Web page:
I went totally crazy when I was offered to teach a set of two demo lessons for a group of 8 Upper-Intermediate students at the upcoming CELTA course in August in St Petersburg. Like really, just a year ago I was a trainee myself observing experienced teachers giving demo lessons and being determined to stand in their place as soon as possible. And now, a year after, I did it. Last Friday, I was there, teaching lessons I had spent a week planning and preparing for and holding a Q&A session afterwards.
The requirements for the demo lessons were easy: 2 lessons 1 hour each, one on systems and one on skills of your choice. It didn’t take long to decide that I wanted to teach lessons on vocabulary and reading, my ultimate favourites.
I love teaching vocabulary. The reason behind this is simple: without words, how can you communicate? When deciding on what words to teach, I always start with the topic.
What are some topics we often talk about? What are some topics my learners will most likely discuss outside the classroom? These are two important questions to ask yourself when you decide on vocabulary topic. Emotions seemed a perfect choice since we evaluate everything happening in our lives emotionally. We constantly feel something: anger, stress, frustration, or joy, happiness, and satisfaction. So I’ve chosen 10 adjectives, 5 negative and 5 positive (some of them were taken from English Vocabulary in Use):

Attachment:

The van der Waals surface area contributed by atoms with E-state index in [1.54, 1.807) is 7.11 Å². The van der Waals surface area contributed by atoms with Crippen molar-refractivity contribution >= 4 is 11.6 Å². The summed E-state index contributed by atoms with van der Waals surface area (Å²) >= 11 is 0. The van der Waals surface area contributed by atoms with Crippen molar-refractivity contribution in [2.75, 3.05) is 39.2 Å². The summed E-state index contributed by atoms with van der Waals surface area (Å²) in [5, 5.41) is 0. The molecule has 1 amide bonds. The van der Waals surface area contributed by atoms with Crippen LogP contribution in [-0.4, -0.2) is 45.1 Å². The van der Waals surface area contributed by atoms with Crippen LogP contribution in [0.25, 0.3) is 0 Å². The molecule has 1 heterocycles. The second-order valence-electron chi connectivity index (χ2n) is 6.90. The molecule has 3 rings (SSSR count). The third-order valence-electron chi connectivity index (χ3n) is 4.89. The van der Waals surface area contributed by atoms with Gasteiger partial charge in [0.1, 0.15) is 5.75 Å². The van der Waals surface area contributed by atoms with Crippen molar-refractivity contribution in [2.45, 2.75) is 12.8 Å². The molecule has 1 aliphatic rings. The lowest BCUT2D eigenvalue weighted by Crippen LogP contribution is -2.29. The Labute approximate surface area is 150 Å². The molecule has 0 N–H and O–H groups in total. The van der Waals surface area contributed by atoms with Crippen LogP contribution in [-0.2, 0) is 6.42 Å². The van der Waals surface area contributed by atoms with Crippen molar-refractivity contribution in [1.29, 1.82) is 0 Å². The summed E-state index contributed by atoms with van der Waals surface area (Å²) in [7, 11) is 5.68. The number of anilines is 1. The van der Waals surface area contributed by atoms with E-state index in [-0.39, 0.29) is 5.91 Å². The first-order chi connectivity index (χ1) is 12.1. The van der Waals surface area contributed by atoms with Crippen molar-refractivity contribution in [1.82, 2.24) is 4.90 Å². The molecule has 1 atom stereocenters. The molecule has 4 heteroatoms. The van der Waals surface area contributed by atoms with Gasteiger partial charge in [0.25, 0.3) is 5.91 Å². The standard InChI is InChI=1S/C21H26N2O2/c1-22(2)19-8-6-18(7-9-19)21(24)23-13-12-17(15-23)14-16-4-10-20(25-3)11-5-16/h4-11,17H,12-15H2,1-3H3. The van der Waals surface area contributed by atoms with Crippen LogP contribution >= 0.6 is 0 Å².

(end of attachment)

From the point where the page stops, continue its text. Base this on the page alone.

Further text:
- apprehensive ecstatic
- anxious thrilled
- frustrated stirred
- miserable content
- fed-up relieved
My favourite structure for teaching vocabulary is:
1) match & test yourself -> 2) analyze & learn -> 3) memorize & recall -> 4) use & be happy 🙂
Let’s see how it works…
1) Match & Learn
I often use TTT (matching words with definitions) in order to: 1) quickly introduce students to the meanings; 2) to create the context for further elicitation and concept checking. In this case, I also linked this stage to the topic of the lesson asking students how they felt right after doing the test (puzzled, a little bit sad/upset, unconfident) and at the very end of our lesson after practicing (relieved, happy, confident).
2) Analyze & Learn
After the test, I told students a story (the real one, btw) of me traveling from Tokyo to St Petersburg and experiencing the whole range of diametrically opposite emotions. Students had to help me on the way filling in the blanks verbally with the 10 target adjectives (they were allowed to peep into their matching sheets if they wanted). Then I asked them to name the words they’d just helped me with. I put them into 3 columns and asked students to figure out the reason for doing that (negative, neutral, positive). I asked some CCQs referring to the meaning and drilled those words that seemed to cause difficulties (content, stirred).
3) Memorize & Recall
The previous stages exposed students to the target vocabulary well enough (audially and visually) to help them put it into their short memory. So I erased the boardwork and asked them to tell the words once again very quickly and using correct pronunciation.
4) Use & Be Happy
Aka practice stage. I used both controlled (gap-fill) and semi-controlled (write the sentences), plus freer practice (pick up an ’emotional’ card and share a story of when you felt this emotion).
This how-to will be followed by the ready-to-use lesson plan. Stay tuned!